It might seem obvious that companies should pay for damaging property, but that wasn’t the case for years. Up to now companies in Canada were able to extract resources from land (poisoning entire ecosystems) and leave the cleanup costs to be covered by the government. Privatize the profits and socialize the costs. The Supreme Court ruled that if a company goes bankrupt then environmental expenses have to be covered before creditors get their money back.
Hopefully this discourages banks from loaning to companies that pillage and flee.
The top court ruled 5-2 to overturn the earlier ruling. In doing that, it said bankruptcy is not a licence to ignore environmental regulations, and there is no inherent conflict between federal bankruptcy laws and provincial environmental regulations.
“This is good news for landowners, taxpayers and the environment,” said Keith Wilson, a lawyer who represents landowners with oil and natural gas wells on their properties. Among his clients are those with wells sitting idle on their land for decades.
“The concept of polluter pays is alive and well in Canada.”
Zero waste living seems like an impossibility given the amount of packaging everything is put in. Ordering a small item can lead to 10x the packaging of the item itself. The use of packaging seem so out of control that we can’t avoid it. We can.
Back in 2010 a UK based family created only one bin of trash throughout the year. In 2012 we looked at a town in Japan that already practices zero waste living. In the years since it’s actually gotten easier to practice a zero waste lifestelyl. Stores are popping up that are reducing their waste to save costs and the environment by providing customers with alternatives to recent packaging trends.
For most zero-waste shops, the pitch is simple: Customers arrive with their own packaging materials — jars, tote bags, whatever, or buy one of the jars on sale at the store, weigh them, and then subtract the weight of the receptacle from the weight of the goods added to get the final price. That way, nothing ends up in a landfill, at least on the customer’s end.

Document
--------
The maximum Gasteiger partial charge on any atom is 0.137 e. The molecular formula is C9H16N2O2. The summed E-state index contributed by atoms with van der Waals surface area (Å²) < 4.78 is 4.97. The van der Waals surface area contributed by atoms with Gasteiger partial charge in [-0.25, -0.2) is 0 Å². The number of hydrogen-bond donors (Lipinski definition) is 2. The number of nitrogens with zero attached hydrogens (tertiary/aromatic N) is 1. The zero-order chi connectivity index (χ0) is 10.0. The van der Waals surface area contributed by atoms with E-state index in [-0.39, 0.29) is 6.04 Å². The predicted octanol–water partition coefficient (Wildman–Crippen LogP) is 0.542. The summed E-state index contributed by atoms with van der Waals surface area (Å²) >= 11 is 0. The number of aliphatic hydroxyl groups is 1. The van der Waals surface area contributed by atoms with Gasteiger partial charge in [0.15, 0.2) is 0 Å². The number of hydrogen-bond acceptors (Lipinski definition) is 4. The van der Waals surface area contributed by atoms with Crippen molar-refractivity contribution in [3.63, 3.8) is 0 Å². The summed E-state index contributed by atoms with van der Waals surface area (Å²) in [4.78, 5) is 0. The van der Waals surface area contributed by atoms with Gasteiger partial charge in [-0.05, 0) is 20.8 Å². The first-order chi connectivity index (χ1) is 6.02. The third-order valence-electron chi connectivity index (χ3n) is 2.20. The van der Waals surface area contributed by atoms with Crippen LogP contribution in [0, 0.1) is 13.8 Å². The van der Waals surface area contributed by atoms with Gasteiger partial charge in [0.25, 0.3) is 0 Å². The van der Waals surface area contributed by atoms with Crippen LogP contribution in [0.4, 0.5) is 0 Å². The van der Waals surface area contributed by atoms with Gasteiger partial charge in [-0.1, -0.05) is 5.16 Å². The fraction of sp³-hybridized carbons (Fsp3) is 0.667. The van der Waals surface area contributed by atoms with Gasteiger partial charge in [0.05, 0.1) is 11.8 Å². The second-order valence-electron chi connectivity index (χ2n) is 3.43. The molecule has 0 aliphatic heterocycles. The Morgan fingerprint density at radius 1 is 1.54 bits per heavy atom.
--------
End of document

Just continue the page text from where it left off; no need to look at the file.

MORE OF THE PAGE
For the business itself, however, things are more complicated. Owners, who are responsible for the shipment of all products, are tasked with finding ways to reduce the carbon footprint and waste of the complicated process of shipping goods, and some goods are more high-maintenance than others.
Finding the perfect physical gift for someone can be hard so don’t do it. Instead you can gift someone an experience through UnWrapIt. A friend of mine (clearly I’m biased) created the company to make it easier to gift experiences to one another. The goal is to reduce the amount of shipping of goods while providing more meaningful gifts. It’s a very neat service which also works with traditional gift giving.
“We had someone from Sioux Lookout build a scavenger hunt for a family member in Newfoundland. It had him going around St. John’s to eventually reveal what the gift was: dinner at his favourite restaurant,” says UnWrapIt founder Peter Deitz.
“A lot of people reported anxiety about picking out the right kind of gift,” he says. Other stressful factors included the actual wrapping of the gift and, if ordered by mail, worrying if the gift would arrive on time — a pressing concern this year given Canada Post’s cancellation of its holiday delivery guarantees.
The flexibility of experience gifts can minimize that stress. By gifting dinner at a restaurant of the recipient’s choice, instead of a meal at a specific location, “They won’t worry about whether they picked out the right restaurant,” Deitz says.
Firefighters are making cities harder places to live in, this might seem like an odd thing to read. It’s counterintuitive since we’re used to thinking blindly that the firefighters (and EMS as a whole) have our best interests at mind. In North America, fire fighters are blocking initiatives to make cities more livable because of the size of their trucks. Places want to add bike lanes, widen sidewalks, add housing, and other civic enhancements but this makes it harder for massive trucks to navigate streets. The solution: make fire fighters buy smaller vehicles. Smaller response vehicles can also help with life saving too!
Another potential safety improvement: Don’t send a truck unless you have to. In the U.S., only 3 to 5 percent of fire department calls nationally are related to building fires, according to the report. Dispatching a 80-ton fire-fighting vehicle to respond to a possible heart attack doesn’t necessarily make sense. American cities could take a page from international peers that use smaller vehicles—even motorcycles and bikes—to respond to less-urgent medical calls. (And perhaps to those poor kittens caught in trees.)